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  • Lydia Brindley

    Who ever wrote this knows what my life is like everyday.. I came off all medication as it was making me suicidal . I got a dog in June last year n rescued a 10 yr old toy poodle who was going to be put to sleep a week before Christmas these 2 get me out of the house n go for walks on the local beach or woods .I talk to people now ..had a serious breakdown 2n a half years ago n I can’t let anything like that happen again coz I won’t survive it

  • Jessica PEOPLE

    I can relate to this so much as a person with depression.

  • Julie Dylan Edwards

    ps, i quite often find myself being angry when my phone rings and resentful of the person who is calling me, like they should bloody well know that i don’t feel like talking and should just text me instead ! i know that they aren’t calling on purpose just to wind me up but that is how it feels sometimes, well most times actually. i also get annoyed sometimes with my partner and my daughter (18 years old) for talking to me or asking me a question, i can’t help it, luckily though, they understand that when i am being snappy with them or am not very responsive to them talking to me that it is because of my depression and they don’t hold it against me.

  • Julie Dylan Edwards

    i used to think that it was just another strange thing about me that i used to get agitated and anxious if i was around flashing lights (i knew that i didn’t have photosensitive epilepsy) or loud noises such as police sirens or the tv or music being on too loud etc but over recent months i have realised that it is connected to my depression and that i am not alone with these feelings. depression is a funny thing with so many different sides and symptoms to it that most people are totally unaware of, they think that it just means that the sufferer is miserable all the time, cries a lot and is just “oh woe is me” all the time. great article, thank you.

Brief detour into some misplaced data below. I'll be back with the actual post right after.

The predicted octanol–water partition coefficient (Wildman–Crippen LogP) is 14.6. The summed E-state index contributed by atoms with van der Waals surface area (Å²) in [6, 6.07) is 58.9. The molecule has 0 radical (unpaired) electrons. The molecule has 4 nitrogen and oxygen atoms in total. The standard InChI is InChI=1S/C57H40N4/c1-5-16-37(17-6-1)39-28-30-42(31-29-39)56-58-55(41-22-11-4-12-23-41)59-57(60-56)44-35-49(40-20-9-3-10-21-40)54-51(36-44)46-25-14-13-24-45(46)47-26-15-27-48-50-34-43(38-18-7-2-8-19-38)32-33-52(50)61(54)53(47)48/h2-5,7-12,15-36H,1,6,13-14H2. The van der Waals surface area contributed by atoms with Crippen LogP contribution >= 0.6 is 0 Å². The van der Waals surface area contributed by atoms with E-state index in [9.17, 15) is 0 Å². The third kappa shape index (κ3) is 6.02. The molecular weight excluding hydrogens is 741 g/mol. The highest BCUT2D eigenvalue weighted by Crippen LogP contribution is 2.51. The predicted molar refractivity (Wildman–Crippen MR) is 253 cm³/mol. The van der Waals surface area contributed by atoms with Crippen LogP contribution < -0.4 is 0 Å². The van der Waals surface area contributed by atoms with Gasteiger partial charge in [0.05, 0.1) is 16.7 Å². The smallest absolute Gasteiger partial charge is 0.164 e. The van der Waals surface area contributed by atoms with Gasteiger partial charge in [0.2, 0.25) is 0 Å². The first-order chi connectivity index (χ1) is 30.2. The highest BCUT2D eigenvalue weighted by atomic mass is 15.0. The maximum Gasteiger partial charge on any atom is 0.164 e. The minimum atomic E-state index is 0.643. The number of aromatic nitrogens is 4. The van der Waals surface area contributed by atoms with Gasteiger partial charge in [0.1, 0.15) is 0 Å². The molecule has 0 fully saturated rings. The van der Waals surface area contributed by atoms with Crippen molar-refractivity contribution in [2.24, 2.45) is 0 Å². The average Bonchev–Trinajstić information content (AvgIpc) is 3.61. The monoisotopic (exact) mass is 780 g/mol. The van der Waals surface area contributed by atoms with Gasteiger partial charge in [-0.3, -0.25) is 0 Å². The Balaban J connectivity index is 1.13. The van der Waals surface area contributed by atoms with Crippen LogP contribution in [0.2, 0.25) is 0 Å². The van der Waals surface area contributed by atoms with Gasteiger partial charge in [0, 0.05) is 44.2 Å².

• Margaret McLean

    And there was me thinking I’m weird for never answering the phone or making a call. I just can’t somehow. There are calls I need to make: to sort out the mortgage, to sort out the boiler that keeps cutting out, to sort out the immersion heater that doesn’t seem to work as it should, to fix the garage door, to tell my ex to get his stuff out of the loft and the garage and the shed and get the shed away too since he wants it so badly!
    But I can’t even answer when they call, let alone call them, either returning or initiating. This is a big issue I have yet to overcome, and I would be very grateful for any guidance the community could offer x

    • Lglg

      Margaret – When I am depressed I definitely avoid tasks which intimidate me. Things that sound easy to someone else, like phone calls. Even listening to voicemails feels scary. What could be scary about listening to a voicemail? Especially when it’s probably just from my mum anyway… But I sometimes avoid them for days, imagining what they might say.

      The only thing that I have found works is to try to notice when I am avoiding things. Then give myself a mental hug. I must be avoiding them because I’m having a hard time. Silly crazy head. So I have a nice cup of tea while I write down the list of things I am avoiding. I think writing it down is really important. Somehow it stops it spinning round and round in your head making you feel anxious.